What Time Is Super Bowl 2020? The Game, The Bets, The Nonsense

The kickoff for Super Bowl 2020 is Sunday at 6:30 p.m. Eastern time, when the Kansas City Chiefs battle the San Francisco 49ers in what has become an annual extravaganza that millions of people around the world take part in for reasons that have nothing to do with actual football.

The Chiefs and 49ers will have at it in Miami for the chance to hoist the Lombardi Trophy for Super Bowl 54 — or, as hoity-toity honchos at the NFL call it, Super Bowl LIV.

Americans all over the country, some 100 million of them, will exercise their God-given right to borderline madness, flipping their televisions to a sport that many of them watch once a year, on Super Bowl Sunday.

They’ll inhale oddly popular snacks in their homes and exhale wildly varied opinions about the quality of the national anthem; the please-God-make-it-end halftime show; and the $5.6-million-a-pop 30-second commercials pushing everything from Pringles (remember them?) to Google (just in case you’ve never heard of it).

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Betting odds for the Super Bowl favor Kansas City by a single point up to 1.5 points, depending on where you look, with the over-under line on most boards hovering between 54 and 55.

If the Chiefs come out on top, they’ll pull the AFC even with the NFC in Super Bowl wins at 27.

The Pittsburgh Steelers and the New England Patriots have the most Super Bowl wins at six; the Dallas Cowboys and San Francisco 49ers both have five.

Watching just for the commercials and don’t know a deflated football from a rock-hard hockey puck but still want to put down some money? Prop bets are available on all kinds of pure guesses, such as heads or tails on the coin flip and the color of the Gatorade that will be dumped on the winning coach in a predictably “surprise” ceremony of sorts that happens every Super Bowl. (Bets paying the least on Oddsshark.com for the Gatorade color: red. Paying the most: blue.)

You can also bet on how long it will take for Demi Lovato to perform “The Star-Spangled Banner,” with most boards giving you a choice of under or over two minutes.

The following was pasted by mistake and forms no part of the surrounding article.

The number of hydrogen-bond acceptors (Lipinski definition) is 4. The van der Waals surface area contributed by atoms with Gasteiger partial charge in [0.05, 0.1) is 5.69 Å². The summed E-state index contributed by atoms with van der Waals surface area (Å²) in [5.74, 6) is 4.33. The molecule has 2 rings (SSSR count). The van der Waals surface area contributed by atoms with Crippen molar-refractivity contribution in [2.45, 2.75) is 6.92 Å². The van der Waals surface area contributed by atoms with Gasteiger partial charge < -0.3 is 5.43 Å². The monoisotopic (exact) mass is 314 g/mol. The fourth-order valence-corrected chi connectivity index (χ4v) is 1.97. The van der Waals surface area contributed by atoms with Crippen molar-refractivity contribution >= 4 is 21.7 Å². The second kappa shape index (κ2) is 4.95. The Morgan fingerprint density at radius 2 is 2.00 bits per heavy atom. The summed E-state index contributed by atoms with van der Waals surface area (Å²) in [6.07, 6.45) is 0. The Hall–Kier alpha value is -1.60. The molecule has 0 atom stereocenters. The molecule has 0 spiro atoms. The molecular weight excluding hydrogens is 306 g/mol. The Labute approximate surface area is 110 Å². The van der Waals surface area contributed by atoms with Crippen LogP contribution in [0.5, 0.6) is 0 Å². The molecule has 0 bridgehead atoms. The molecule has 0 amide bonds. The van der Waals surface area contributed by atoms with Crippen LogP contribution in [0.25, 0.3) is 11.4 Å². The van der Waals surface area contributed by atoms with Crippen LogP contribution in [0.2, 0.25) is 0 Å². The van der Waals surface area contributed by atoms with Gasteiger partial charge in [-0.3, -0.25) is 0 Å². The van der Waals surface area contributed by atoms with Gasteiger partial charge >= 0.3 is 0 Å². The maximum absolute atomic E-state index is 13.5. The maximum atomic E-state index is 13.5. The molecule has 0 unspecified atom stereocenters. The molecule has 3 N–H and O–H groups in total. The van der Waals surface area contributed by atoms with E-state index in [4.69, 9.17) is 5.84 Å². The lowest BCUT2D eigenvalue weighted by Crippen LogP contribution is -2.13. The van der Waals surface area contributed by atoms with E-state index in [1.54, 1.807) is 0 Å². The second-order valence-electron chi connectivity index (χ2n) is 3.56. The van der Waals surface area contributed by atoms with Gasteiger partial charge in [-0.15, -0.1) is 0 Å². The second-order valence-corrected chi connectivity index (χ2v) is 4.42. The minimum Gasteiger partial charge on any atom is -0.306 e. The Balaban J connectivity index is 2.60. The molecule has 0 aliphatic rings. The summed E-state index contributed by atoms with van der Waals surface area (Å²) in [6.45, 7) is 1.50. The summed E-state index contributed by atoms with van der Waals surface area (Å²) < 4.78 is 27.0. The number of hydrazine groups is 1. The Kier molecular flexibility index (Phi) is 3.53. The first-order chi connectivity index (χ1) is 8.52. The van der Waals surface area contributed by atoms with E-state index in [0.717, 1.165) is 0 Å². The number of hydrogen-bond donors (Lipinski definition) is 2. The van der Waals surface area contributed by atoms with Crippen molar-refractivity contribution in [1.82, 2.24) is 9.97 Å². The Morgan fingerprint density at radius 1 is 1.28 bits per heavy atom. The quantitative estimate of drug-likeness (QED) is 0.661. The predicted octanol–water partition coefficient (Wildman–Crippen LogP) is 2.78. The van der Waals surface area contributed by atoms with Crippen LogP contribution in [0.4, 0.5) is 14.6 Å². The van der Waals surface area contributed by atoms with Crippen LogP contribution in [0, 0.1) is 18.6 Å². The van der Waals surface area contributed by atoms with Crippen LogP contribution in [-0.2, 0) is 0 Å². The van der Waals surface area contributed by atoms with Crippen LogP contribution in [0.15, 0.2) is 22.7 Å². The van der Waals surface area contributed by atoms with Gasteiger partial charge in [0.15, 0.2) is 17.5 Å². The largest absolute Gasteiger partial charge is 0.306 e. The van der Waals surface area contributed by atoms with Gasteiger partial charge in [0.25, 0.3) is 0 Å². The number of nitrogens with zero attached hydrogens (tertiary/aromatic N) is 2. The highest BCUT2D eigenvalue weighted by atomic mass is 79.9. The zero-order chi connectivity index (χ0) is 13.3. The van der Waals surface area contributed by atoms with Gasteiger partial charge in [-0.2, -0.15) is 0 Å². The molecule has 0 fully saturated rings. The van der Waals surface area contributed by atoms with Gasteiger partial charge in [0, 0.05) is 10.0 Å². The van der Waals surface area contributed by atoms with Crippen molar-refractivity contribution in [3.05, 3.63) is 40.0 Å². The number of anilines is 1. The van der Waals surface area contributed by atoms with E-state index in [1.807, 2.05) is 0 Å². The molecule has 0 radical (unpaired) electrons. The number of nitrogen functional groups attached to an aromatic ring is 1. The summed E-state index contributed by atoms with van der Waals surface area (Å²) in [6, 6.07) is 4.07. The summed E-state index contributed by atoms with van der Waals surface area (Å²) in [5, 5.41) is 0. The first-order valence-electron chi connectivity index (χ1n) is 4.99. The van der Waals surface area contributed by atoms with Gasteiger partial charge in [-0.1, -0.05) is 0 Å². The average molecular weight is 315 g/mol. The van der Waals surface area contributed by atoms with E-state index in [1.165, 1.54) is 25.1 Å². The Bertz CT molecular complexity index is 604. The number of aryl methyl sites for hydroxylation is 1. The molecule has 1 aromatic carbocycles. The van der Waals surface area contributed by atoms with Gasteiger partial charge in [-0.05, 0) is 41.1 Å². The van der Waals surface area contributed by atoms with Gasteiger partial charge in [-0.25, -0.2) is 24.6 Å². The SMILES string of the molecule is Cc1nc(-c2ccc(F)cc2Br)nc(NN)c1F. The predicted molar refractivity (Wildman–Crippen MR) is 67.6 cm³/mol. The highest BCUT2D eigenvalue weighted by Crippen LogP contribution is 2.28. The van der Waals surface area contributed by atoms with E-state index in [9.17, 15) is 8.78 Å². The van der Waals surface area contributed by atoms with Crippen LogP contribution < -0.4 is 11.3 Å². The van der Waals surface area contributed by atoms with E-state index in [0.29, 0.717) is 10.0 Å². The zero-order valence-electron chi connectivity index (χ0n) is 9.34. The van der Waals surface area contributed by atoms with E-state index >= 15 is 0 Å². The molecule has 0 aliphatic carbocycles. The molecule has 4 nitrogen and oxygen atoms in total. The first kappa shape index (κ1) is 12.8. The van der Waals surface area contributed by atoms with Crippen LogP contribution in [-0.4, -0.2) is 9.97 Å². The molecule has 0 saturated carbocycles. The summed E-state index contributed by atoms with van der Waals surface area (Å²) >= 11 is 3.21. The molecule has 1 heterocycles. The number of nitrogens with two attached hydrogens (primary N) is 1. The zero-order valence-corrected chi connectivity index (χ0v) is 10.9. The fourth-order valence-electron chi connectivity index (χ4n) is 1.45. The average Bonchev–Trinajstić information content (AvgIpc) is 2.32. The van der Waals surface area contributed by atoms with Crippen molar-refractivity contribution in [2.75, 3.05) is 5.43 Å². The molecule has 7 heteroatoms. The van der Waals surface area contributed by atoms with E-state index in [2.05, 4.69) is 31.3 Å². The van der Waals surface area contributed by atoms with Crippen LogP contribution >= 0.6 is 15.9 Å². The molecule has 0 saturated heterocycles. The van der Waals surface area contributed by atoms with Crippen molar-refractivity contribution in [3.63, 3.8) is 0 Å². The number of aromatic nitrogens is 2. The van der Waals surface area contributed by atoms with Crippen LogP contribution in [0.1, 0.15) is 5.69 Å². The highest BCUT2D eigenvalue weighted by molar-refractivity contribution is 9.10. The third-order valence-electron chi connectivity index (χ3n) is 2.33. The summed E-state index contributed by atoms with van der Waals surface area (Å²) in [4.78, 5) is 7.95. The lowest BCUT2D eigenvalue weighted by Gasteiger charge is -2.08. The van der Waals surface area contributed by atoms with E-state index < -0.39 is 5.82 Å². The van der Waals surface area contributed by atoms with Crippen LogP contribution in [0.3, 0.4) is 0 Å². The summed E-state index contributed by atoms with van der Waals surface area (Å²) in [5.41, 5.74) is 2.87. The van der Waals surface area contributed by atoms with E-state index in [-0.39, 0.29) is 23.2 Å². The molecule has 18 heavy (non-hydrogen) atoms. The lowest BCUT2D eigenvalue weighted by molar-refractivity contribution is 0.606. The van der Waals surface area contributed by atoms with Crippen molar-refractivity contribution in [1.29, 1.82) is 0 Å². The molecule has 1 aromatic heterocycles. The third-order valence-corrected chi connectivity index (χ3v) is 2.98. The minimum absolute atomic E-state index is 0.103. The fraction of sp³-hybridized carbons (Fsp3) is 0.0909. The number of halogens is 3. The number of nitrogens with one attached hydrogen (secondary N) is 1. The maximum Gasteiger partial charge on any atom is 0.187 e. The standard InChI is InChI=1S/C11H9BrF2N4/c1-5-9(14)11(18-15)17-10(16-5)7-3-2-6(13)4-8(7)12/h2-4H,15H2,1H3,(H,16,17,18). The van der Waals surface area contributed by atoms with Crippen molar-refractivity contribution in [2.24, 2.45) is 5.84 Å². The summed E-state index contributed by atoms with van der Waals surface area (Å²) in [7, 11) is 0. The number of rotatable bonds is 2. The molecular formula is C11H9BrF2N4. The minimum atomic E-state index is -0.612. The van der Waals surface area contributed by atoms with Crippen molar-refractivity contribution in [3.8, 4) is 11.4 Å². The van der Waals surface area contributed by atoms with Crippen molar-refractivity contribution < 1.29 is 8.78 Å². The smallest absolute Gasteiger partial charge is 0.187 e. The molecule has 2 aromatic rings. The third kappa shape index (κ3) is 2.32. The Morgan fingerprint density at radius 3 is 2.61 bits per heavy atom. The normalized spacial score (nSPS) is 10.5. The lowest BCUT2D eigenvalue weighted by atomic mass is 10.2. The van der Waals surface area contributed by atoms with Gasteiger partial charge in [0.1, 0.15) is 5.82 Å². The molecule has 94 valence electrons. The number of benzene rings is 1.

(Arguably the best rendition at a Super Bowl, by Whitney Houston, came in at just under three minutes. Inarguably the worst rendition of the song at any sport, or any shelter with dogs trying to howl the song, was by Fergie, who gasped, squealed, coughed and otherwise nearly did the impossible —she made the national anthem almost unrecognizable — in what felt like just under three hours.)

On the football side of the football betting, the narrow point spread comes about because the game features two evenly matched teams with offenses that can score and two great defenses that can stop great offenses from scoring.

FOX will televise the Super Bowl. You can also stream the game on YouTube TV, Hulu with Live TV, or FuboTV, all of which offer free trials.

Fox plans to produce its Super Bowl LIV broadcast, Wikipedia reports, “in 1080p high definition with Hybrid Log-Gamma (HLG) high-dynamic-range (HDR) color, upconverted to a 4K ultra high definition feed available through participating pay TV providers and streaming devices.

We believe that means the picture will be good.

And good thing, that crisp picture, for Jennifer Lopez and Shakira, who will be co-performers at the often-interminable halftime show.

They’ve remained tight-lipped on their show. The bar for them is high, as in Prince’s remarkable performance. And the bar for them is low, as in Justin Timberlake, whose panned performance may have been saved by his rendition of a Prince song — except that it reminded people of Prince’s own rendition of the Prince song.

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